VIERA, Fla. - Jayson Werth was back at Space Coast Stadium this morning, still under the weather but feeling better than he did Thursday, when the Nationals sent him home so his illness wouldn't spread through the clubhouse.
A day or two off at this early stage of the spring won't do anything to set Werth back in his preparation for the season. But as he approaches 37, with a surgically repaired right shoulder he suggested still isn't 100 percent and a history of freak-yet-serious left wrist injuries, the veteran outfielder knows there are plenty who question how much he has left in the tank.
To those doubters, Werth had a firm response.
"The stuff I've been reading, it seems like I'm already done," he said. "I don't know. You guys might have a different idea than I do, but I'm gonna play this thing out as long as I can."
He later added: "If I'm healthy, I don't see why I can't do what I've always done.
Health, of course, is the key qualifier to that statement. Werth dealt with only a couple of minor ailments in 2013-14, and the end result was a combined .304 batting average, .394 on-base percentage, .887 OPS and an average of 138 games played.
Then came the 2015 season, which bore no resemblance to the previous two. Or, really, just about any other season in his career since he became an everyday player in Philadelphia in 2007.
It began with January surgery to repair the AC joint in his right shoulder, which left him way behind the eight ball in spring training and forced him to spend the season's first week on the disabled list. Then, just as he was starting to catch up and discover his swing, he was drilled in the left wrist with a pitch May 15 in San Diego, fracturing several small bones, an injury that required another 2 1/2-month DL stint.
Though he returned to finish out the season, Werth never found his groove. The final numbers - a .221 batting average, .302 on-base percentage, .685 OPS, 12 homers, 42 RBIs - were among the worst of his career.
"Last year was pretty much a wash for me," he said.
Werth attributes those numbers to a combination of injuries and some bad luck. He rattled off several well-struck balls in key situations that required highlight-reel plays by opposing defenders, then suggested he can return to the form he displayed through most of his career if he can keep himself on the field in 2016.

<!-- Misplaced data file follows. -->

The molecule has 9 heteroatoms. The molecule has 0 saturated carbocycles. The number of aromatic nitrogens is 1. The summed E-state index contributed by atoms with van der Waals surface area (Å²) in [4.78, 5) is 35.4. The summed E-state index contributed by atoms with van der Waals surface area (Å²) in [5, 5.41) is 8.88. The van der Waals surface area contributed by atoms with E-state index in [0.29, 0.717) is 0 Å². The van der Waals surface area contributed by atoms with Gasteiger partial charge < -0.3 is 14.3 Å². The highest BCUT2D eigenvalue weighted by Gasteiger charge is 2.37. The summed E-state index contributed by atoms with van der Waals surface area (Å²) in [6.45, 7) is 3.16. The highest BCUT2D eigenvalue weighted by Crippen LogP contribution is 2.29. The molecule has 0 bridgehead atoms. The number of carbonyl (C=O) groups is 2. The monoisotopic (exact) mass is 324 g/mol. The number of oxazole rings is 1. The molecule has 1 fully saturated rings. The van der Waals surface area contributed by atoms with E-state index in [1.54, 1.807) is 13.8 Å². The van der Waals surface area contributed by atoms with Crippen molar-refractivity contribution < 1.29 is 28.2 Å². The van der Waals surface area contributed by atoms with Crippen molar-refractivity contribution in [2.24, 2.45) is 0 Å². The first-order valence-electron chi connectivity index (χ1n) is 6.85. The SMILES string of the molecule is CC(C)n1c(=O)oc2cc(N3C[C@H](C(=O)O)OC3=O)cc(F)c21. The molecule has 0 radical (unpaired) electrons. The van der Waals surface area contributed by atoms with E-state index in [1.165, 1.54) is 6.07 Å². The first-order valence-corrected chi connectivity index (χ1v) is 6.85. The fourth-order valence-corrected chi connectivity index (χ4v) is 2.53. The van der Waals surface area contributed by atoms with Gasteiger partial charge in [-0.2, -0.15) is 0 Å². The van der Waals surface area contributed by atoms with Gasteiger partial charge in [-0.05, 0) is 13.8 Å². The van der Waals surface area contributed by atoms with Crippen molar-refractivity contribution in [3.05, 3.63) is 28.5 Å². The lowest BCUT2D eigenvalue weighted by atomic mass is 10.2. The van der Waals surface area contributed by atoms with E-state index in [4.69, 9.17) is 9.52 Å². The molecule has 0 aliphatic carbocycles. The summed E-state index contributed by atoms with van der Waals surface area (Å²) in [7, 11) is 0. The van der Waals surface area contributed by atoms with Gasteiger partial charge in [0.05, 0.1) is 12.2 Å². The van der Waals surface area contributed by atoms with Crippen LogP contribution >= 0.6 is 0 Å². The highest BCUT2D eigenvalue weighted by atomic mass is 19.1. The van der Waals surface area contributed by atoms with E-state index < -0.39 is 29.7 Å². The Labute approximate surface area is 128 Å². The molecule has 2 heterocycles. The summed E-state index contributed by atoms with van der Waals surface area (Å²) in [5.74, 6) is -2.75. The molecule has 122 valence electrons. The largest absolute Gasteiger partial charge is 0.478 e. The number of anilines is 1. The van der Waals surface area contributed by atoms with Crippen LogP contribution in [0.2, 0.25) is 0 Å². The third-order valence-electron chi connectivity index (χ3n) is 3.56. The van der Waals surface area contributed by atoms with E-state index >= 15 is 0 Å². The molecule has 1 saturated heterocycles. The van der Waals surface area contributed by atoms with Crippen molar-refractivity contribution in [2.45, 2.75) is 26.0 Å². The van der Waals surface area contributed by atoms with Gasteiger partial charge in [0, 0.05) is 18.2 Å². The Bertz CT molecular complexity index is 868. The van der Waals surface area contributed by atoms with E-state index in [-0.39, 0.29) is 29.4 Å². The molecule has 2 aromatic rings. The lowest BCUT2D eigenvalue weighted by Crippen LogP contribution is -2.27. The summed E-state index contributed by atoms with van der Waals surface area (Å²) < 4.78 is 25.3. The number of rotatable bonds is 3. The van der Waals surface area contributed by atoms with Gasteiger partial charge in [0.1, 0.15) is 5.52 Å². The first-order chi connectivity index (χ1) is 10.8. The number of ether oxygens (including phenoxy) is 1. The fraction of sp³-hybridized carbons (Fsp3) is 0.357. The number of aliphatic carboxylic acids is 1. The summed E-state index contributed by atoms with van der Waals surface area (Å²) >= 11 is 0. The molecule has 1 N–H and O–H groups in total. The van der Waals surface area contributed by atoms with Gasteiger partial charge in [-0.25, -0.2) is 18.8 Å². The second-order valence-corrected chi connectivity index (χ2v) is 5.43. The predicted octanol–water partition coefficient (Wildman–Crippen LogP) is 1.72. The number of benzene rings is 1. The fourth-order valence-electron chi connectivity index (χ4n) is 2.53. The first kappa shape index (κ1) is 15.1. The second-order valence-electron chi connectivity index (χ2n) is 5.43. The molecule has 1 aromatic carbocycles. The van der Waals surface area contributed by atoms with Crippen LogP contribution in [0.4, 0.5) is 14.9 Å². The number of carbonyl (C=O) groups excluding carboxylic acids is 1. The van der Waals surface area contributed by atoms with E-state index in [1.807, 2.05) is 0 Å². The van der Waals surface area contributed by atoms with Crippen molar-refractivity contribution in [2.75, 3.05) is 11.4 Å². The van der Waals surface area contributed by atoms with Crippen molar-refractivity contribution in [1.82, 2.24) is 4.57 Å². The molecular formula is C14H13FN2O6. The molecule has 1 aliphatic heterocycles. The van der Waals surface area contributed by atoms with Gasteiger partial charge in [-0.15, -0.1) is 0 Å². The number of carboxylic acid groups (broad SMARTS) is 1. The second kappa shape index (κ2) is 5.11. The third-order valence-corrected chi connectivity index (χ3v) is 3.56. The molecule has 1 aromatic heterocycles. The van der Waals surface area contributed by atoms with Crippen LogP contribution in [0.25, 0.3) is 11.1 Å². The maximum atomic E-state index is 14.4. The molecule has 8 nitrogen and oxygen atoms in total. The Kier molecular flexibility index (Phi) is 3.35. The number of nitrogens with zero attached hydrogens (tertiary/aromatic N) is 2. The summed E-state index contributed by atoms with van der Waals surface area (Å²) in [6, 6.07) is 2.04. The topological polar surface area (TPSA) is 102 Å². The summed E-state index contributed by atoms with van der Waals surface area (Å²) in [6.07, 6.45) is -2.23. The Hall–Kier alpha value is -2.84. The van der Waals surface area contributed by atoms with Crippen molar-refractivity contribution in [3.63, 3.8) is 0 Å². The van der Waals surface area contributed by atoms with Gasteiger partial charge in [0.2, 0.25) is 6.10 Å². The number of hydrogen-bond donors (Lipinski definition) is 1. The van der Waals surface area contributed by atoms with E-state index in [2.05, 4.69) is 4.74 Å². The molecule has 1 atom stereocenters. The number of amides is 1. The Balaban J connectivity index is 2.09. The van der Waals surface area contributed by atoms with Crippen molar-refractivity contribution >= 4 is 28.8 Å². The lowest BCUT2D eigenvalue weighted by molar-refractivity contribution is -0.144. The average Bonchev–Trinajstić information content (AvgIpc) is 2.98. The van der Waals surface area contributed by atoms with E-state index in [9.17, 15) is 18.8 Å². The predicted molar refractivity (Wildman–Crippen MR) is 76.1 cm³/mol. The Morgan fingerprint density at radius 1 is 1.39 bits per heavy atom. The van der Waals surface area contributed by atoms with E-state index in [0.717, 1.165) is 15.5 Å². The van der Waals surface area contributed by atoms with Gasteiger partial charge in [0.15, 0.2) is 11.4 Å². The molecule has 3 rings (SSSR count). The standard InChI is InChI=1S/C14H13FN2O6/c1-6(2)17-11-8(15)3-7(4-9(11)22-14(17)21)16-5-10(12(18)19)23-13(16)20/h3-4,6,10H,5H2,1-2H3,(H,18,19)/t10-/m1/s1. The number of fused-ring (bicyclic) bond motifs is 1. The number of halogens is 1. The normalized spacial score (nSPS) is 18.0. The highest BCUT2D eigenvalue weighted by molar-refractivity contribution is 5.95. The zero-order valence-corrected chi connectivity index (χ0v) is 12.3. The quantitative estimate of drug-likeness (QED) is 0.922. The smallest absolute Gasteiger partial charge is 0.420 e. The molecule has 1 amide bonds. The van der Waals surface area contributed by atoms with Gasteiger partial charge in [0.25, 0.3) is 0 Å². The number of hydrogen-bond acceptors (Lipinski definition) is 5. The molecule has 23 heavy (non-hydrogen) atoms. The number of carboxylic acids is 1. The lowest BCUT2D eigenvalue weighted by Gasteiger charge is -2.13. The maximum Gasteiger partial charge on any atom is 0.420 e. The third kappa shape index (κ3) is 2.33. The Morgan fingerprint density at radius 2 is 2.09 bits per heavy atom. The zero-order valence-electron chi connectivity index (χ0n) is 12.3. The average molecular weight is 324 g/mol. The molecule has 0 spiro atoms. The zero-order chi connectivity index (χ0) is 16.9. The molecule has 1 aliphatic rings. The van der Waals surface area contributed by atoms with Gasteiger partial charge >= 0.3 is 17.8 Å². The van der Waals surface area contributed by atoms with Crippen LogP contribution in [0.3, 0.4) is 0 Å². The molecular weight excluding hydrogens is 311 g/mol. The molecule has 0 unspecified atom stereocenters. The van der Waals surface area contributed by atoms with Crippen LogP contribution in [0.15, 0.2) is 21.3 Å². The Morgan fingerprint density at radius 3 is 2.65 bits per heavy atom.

Can he actually do that? The wrist has fully healed now, so that's not an issue. The shoulder? That's a little less certain.
"The shoulder injury is tricky, because I've never started a season with what I had," he said. "We'll have to take it ... it had to take time. We'll have to see once games start going, but so far, so good. I've never been in that situation. Obviously I'm older, but I still feel like I'm going to be able to produce and be myself and play my game."
As observant as anybody on the roster, Werth knows the Nationals pursued a couple of high-profile, free agent outfielders this winter. Jason Heyward and Yoenis Cespedes ultimately didn't come to Washington, but the club's pursuit of both suggested at least some dissatisfaction with the composition of its outfield.
Werth, while remaining confident in his own status, insisted he would have welcomed either acquisition.
"If we want to improve the team, I think we should," he said. "Until I prove that I can't play, I think I'll be in left field, but I think it was great we were going after those guys. I don't know how competitive the offers were, and what the truth is on all that, but any time you go out and play for a team that's trying to acquire big-time free agents and to improve the team, I think that's a good thing."
There are two years remaining on Werth's then-club-record $126 million contract. He'll turn 37 in May. The Nationals knew all along he wouldn't be the same player at the end of his time in D.C. as he would be at the start.
But until the day comes when he's no longer employed by the Nats, Werth insists he'll give everything he has to this franchise.
"I remember I had a pitching coach in the minor leagues who played in the big leagues," he said. "He would come home at night from working out all day, and his wife would be like: 'What are you doing? What's wrong with you?' And he'd be like: 'I'm getting ready for war.' That was my first year in pro ball, and I remember that guy saying that. I've thought of it every year since. We're gonna go to battle this year. We've got a lot to prove. I want to be a part of it."